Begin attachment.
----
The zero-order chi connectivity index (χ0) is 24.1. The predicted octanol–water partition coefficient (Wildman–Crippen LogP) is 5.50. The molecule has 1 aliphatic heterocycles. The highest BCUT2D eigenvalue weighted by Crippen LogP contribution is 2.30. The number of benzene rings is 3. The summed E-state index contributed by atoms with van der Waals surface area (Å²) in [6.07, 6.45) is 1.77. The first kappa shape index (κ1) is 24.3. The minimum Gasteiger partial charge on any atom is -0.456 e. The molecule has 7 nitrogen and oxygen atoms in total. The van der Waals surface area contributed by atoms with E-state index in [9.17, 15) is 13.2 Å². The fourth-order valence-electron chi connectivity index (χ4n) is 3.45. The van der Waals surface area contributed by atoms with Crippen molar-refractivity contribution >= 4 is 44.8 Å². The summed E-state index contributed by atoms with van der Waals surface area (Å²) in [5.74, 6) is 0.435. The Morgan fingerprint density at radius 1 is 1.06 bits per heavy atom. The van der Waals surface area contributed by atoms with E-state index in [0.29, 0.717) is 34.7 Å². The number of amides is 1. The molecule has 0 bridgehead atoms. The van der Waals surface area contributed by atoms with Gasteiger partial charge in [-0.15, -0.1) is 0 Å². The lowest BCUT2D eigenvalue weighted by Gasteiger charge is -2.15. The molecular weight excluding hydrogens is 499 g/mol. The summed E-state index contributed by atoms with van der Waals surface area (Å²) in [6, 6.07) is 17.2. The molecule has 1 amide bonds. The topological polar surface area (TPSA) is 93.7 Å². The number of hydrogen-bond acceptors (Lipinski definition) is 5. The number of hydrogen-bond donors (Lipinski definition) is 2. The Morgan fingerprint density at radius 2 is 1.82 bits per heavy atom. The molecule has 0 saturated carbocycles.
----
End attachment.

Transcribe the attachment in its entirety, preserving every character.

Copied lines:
The zero-order chi connectivity index (χ0) is 24.1. The predicted octanol–water partition coefficient (Wildman–Crippen LogP) is 5.50. The molecule has 1 aliphatic heterocycles. The highest BCUT2D eigenvalue weighted by Crippen LogP contribution is 2.30. The number of benzene rings is 3. The summed E-state index contributed by atoms with van der Waals surface area (Å²) in [6.07, 6.45) is 1.77. The first kappa shape index (κ1) is 24.3. The minimum Gasteiger partial charge on any atom is -0.456 e. The molecule has 7 nitrogen and oxygen atoms in total. The van der Waals surface area contributed by atoms with E-state index in [9.17, 15) is 13.2 Å². The fourth-order valence-electron chi connectivity index (χ4n) is 3.45. The van der Waals surface area contributed by atoms with Crippen molar-refractivity contribution >= 4 is 44.8 Å². The summed E-state index contributed by atoms with van der Waals surface area (Å²) in [5.74, 6) is 0.435. The Morgan fingerprint density at radius 1 is 1.06 bits per heavy atom. The van der Waals surface area contributed by atoms with E-state index in [0.29, 0.717) is 34.7 Å². The number of amides is 1. The molecule has 0 bridgehead atoms. The van der Waals surface area contributed by atoms with Gasteiger partial charge in [-0.15, -0.1) is 0 Å². The lowest BCUT2D eigenvalue weighted by Gasteiger charge is -2.15. The molecular weight excluding hydrogens is 499 g/mol. The summed E-state index contributed by atoms with van der Waals surface area (Å²) in [6, 6.07) is 17.2. The molecule has 1 amide bonds. The topological polar surface area (TPSA) is 93.7 Å². The number of hydrogen-bond acceptors (Lipinski definition) is 5. The number of hydrogen-bond donors (Lipinski definition) is 2. The Morgan fingerprint density at radius 2 is 1.82 bits per heavy atom. The molecule has 0 saturated carbocycles.